Gate fees rose in 2009 despite recession, study shows

The gate fees charged for a wide range of waste and recycling treatment facilities have steadily risen from 2007 to 2010 despite the recession, according to WRAP's third annual Gate Fees Report.

Published yesterday (July 29), the document looks at the average gate fees charged in February to March 2010.

And, all types of sites looked at - except existing incineration plants - increased their charges compared to those published in WRAP's previous study, covering the winter of 2008/09. This follows an ongoing trend of growth since WRAP's first Gates Fees Report was published in 2007.

The study is intended to "raise price transparency" and help waste management companies and local authorities to assess their waste and recycling options.


Grade/material/type of facilityMedianRange

Cans/plastic bottles/paper/card



-£5 to £42


Open-air windrow

In Vessel



£11 to £51

£26 to £104

Anaerobic digestion £57£50 to £90

Gate fee only

Gate fee plus landfill tax



£11 to £44

£59 to £92


Existing facilities

Planned facilities



£32 to £79

£78 to £109

MBT £75n.a.
Source: WRAP Gate Fees Report, 2010

Taking regional variations into account, the report states that average gate fees at materials recycling facilities (MRFs) and landfill sites are "substantially lower" than incineration facilities. In organics, the gate fee for open-air windrow is lower than those for anaerobic digestion (AD) and in-vessel composting. And these, in turn, are lower than the average gate fees for mechanical biological treatment (MBT).

The inclusion of the latest AD gate fee - which was up from £52 to £57 per tonnes since the previous report - comes at a time of increased interest in the technology following strong government support to increase the uptake of the material (see story).


Breaking down gate fees by area, the report states that the most expensive places to dispose of material at a landfill site - excluding landfill tax - are Northern Ireland (£28 per tonne) and Wales (£30 per tonne), while the North West of England emerged as the cheapest at £14 per tonne.

In addition to identifying existing rates, the report also canvassed industry bodies to gauge what they considered "key drivers" for future change would be. And, while the recession had not caused a decline in prices, it states that there was a consensus that prices may fall as the UK recovered.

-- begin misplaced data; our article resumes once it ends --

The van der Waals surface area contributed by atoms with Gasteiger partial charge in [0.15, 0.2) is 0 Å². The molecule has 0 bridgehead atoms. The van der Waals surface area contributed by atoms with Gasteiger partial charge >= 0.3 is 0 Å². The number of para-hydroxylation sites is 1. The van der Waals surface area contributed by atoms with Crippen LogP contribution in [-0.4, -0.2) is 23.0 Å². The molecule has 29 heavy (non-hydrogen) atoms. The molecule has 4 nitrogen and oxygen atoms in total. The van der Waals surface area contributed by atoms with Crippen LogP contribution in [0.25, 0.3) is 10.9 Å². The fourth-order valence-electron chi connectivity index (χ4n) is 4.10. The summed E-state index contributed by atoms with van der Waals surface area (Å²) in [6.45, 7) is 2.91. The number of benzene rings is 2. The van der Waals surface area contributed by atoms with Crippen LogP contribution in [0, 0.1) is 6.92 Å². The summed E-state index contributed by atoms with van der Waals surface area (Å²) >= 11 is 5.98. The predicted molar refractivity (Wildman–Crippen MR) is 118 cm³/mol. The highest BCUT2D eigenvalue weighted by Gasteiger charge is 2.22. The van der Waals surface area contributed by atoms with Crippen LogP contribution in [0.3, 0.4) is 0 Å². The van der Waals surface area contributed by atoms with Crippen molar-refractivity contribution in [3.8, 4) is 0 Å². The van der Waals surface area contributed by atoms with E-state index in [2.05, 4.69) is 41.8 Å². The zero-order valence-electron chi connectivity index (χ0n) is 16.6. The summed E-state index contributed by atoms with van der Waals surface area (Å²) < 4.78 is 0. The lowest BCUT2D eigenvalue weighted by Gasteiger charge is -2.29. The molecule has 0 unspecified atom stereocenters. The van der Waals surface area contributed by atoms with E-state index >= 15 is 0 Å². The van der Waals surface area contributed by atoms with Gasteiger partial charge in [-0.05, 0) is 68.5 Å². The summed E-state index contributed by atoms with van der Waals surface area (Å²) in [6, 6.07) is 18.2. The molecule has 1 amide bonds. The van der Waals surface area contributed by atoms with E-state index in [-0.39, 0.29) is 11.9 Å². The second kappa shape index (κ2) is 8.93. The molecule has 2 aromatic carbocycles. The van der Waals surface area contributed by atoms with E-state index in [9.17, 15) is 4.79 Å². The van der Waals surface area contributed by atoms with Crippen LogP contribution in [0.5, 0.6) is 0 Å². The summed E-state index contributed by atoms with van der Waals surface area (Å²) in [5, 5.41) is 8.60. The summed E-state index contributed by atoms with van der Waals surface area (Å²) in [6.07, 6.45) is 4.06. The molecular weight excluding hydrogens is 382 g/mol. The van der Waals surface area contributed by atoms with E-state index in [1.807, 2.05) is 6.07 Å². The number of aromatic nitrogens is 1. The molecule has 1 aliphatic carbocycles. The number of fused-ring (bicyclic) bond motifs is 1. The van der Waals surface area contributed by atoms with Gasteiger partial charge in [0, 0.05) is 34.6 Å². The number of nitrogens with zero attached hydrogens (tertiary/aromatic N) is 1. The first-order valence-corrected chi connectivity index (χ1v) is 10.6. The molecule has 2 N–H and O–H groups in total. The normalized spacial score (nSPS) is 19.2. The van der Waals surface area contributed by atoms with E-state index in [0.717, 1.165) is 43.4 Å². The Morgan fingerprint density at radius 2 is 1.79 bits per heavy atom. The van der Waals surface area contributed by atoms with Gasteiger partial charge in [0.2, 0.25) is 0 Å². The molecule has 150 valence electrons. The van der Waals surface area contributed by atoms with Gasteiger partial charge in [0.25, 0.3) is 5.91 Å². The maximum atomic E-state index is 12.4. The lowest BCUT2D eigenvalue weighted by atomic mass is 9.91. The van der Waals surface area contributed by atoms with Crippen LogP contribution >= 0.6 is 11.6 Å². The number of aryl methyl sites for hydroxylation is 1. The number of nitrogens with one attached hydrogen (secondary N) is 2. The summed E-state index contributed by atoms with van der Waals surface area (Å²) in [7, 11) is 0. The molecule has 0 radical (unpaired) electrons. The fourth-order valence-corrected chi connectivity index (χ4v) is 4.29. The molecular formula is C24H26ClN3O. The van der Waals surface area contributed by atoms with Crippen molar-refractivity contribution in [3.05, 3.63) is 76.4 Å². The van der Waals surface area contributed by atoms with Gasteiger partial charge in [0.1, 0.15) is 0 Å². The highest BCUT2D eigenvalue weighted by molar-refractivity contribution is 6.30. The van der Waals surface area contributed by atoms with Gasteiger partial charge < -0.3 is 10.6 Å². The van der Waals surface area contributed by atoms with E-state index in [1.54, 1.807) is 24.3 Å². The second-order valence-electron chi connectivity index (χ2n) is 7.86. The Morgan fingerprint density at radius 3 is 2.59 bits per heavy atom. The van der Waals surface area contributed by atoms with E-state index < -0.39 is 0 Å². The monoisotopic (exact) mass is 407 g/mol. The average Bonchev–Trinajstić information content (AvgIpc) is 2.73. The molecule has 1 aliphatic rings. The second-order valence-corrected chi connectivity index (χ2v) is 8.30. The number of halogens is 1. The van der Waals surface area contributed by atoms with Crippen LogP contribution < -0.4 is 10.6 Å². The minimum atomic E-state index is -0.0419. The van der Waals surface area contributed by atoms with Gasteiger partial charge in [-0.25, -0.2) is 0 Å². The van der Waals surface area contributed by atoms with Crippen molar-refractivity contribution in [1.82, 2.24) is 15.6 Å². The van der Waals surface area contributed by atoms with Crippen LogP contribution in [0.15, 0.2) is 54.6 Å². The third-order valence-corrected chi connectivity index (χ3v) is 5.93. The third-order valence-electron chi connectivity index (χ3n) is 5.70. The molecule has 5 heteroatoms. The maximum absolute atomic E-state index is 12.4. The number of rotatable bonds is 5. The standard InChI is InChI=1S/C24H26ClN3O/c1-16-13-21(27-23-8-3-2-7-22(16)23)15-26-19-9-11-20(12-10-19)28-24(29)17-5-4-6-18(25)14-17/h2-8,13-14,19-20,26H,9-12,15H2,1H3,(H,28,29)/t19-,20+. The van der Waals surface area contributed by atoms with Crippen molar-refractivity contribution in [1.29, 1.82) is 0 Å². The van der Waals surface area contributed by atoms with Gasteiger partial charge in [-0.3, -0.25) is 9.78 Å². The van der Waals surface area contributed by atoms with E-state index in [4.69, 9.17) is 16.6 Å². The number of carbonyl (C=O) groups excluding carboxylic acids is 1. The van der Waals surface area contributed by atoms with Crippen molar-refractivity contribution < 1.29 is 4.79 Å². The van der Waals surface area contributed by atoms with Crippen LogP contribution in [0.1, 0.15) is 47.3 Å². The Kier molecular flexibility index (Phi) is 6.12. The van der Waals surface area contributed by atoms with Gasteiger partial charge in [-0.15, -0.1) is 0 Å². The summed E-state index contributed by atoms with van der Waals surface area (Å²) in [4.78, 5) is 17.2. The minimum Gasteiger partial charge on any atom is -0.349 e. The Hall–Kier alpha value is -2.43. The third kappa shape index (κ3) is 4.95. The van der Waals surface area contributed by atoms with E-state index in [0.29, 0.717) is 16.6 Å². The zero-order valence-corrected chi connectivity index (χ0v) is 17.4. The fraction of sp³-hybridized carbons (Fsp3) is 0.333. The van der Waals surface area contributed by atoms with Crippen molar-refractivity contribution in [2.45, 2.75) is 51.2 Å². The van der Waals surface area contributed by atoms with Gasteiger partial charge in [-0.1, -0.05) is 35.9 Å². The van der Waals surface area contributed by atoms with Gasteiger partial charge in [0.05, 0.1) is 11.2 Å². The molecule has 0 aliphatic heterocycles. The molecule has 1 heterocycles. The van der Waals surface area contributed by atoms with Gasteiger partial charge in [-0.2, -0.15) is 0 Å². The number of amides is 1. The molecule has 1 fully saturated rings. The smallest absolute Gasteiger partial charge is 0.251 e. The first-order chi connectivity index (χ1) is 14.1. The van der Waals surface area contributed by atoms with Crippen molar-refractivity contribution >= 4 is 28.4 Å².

It states: "General feedback suggests that as the UK pulls out of recession, and the cost of borrowing reduces, gate fees may fall for some facilities. However, local authorities are unlikely to benefit from reduced gate fees until they retender their contracts."

And, the document also states that the advent of incentives, such as the Renewable Obligation Certificates (ROCs) and Feed-in Tariffs (FITs), this could lead to a fall in gate fees. For example, the report singles out AD, pyrolysis and gasification - those eligible for double ROCs - as the most likely to benefit.

Looking ahead, the report pinpoints MRFs and landfills (excluding Landfill Tax) both potentially lowering gate fees in the future, with landfills looking to attract material into their facilities and MRFs generating an increased revenue share from the sale of material.

However, there is an argument that - in addition to the increases on prices caused by the Landfill Tax escalator - the increasing scarcity of available landfill space in the UK could lead to operators increasing prices.

However, it does add that some waste plant operators stated that the revised Environmental Permitting Regulations, introduced in April 2010, could see companies attempt to recoup increased running costs through higher gate fees.

Commenting on the report, Philip Ward, director of local government services at WRAP, said: "Now entering its third year, the gate fees report gives an up-to-date snapshot of the waste management industry and its charges. The report again highlights that recycling is still generally the cheapest option as well as being better for the environment."

"The way in which waste is collected, treated and disposed of continues to change rapidly. If this does signal a new focus on improved quality from material recovery facilities that will be welcomed by reprocessors."

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